As Americans continue to face the economic fallout from COVID-19, the risks of missing payments and increasing debt balances grow. As a result, some have seen credit card issuers respond by reducing previously extended spending limits and tightening the reins for new customers.
According to an April 2020 report from Bloomberg, Synchrony Financial, which issues several retail credit cards, will begin to manage its losses by “closely managing customers’ accounts” to reevaluate creditworthiness, and Discover has already begun offering fewer credit line increases for existing customers while reducing limits for new cardholders. However, Discover denies conducting more credit line decreases or inactive account closures in response to the pandemic, according to the report.
“Most people don’t realize how much freedom credit card issuers have to cut limits or even cancel cards without warning,” says Ted Rossman, industry analyst for Bankrate.
And there is precedent; many issuers lowered credit limits even for the most creditworthy cardholders during the 2008 financial crisis.
“Looking back to the Great Recession as a guide, the October 2008 Fed Senior Loan Officer survey found 20 percent of card companies cut credit lines for customers with prime credit scores and 60 percent reduced lines for subprime cardholders,” Rossman says. “Banks are once again very nervous about the state of the economy and the job market, and they’re pulling back on their risk exposure.”
Why reduce credit limits?
Reducing the amount of money that cardholders are able to borrow is one way in which banks look to mitigate their risk during times of financial uncertainty.
Typically, your credit limit is determined by a number of factors found on your credit report and credit card application, including payment history, income and credit utilization, among others, though some credit cards have standard credit limits that are extended to every cardholder. Many issuers may also increase your credit limit over time or grant higher credit limits upon request.
But when consumers face job loss, business closure and financial hardship during an economic downturn, they may be forced to borrow more money than they can afford to repay, leading to an increase in account delinquencies. Decreasing the amount of credit available to cardholders is one way for issuers to reduce this risk.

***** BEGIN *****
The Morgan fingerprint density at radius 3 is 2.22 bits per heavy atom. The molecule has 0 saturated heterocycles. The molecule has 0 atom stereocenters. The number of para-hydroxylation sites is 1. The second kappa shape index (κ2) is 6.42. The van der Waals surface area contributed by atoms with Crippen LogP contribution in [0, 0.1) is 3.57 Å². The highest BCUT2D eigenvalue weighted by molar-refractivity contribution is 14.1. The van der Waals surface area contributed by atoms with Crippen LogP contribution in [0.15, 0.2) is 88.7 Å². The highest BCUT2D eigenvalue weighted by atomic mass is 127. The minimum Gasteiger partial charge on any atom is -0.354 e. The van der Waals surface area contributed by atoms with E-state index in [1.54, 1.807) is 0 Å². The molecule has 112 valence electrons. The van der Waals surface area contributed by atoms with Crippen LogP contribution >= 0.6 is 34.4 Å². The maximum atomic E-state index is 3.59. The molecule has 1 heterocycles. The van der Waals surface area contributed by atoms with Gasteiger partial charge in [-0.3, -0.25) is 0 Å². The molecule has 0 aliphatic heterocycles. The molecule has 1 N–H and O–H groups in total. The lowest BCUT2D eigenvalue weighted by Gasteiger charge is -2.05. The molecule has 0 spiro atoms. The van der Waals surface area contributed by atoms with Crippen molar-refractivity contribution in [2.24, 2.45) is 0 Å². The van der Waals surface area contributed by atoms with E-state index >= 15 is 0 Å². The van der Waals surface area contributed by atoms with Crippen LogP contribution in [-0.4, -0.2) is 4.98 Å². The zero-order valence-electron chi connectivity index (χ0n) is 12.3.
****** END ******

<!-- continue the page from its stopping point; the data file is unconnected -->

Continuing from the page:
How could a lower credit limit affect your credit score?
If your credit limit is reduced, it’s important to adjust your credit use accordingly so you don’t see a negative effect on your credit score.
Your credit utilization ratio, or the amount of credit you use compared to your overall limit, is one of the most influential factors in calculating credit scores under both FICO and VantageScore models. Ideally, your utilization should remain under 30 percent, though the lower it is, the better for your score.
If your credit limit is reduced but your spending remains the same, your utilization rate will increase. In other words, if your credit limit is currently $20,000 and you spend $2,000 each month, your utilization rate is a healthy 10 percent. If your overall limit is reduced to $5,000 and you continue to spend $2,000, though, your rate will increase to 40 percent.
Are you at risk?
It’s likely that more issuers will begin pulling back credit limits and impacting card use over the next several months. But there are ways you may be able to reduce the risk of your credit limit being affected.
“Dormant cards are prime candidates for cancellation, so if you haven’t made a purchase on a card in a while, you should buy something small and pay it off right away,” Rossman says.
You should also keep up good credit habits like keeping utilization low and making timely payments each month.
“You might see your credit limit cut or your card cancelled if you get close to your credit limit,” Rossman says. “That may be unavoidable if you’re in a financial bind, but if you can, try to pay down your balance and gain some separation between your credit limit and how much you owe.”
If you find your credit limit has been reduced, your issuer should notify you of the change. You can try reaching out to your issuer to ask for it to be raised again, or request a credit limit increase on another card to make up the difference.
“This underscores why it’s dangerous to use your credit card as your emergency fund, because that credit line could be pulled out from under you,” Rossman says. “If you’ve having trouble, let your card company know and there’s a good chance they will work with you on a solution.”
If you’re facing economic hardship due to the novel coronavirus pandemic, contact your issuer for assistance. Many credit card companies have developed customer assistance plans that may be granted on an individual basis, but you must reach out to your issuer to learn which options are available to you.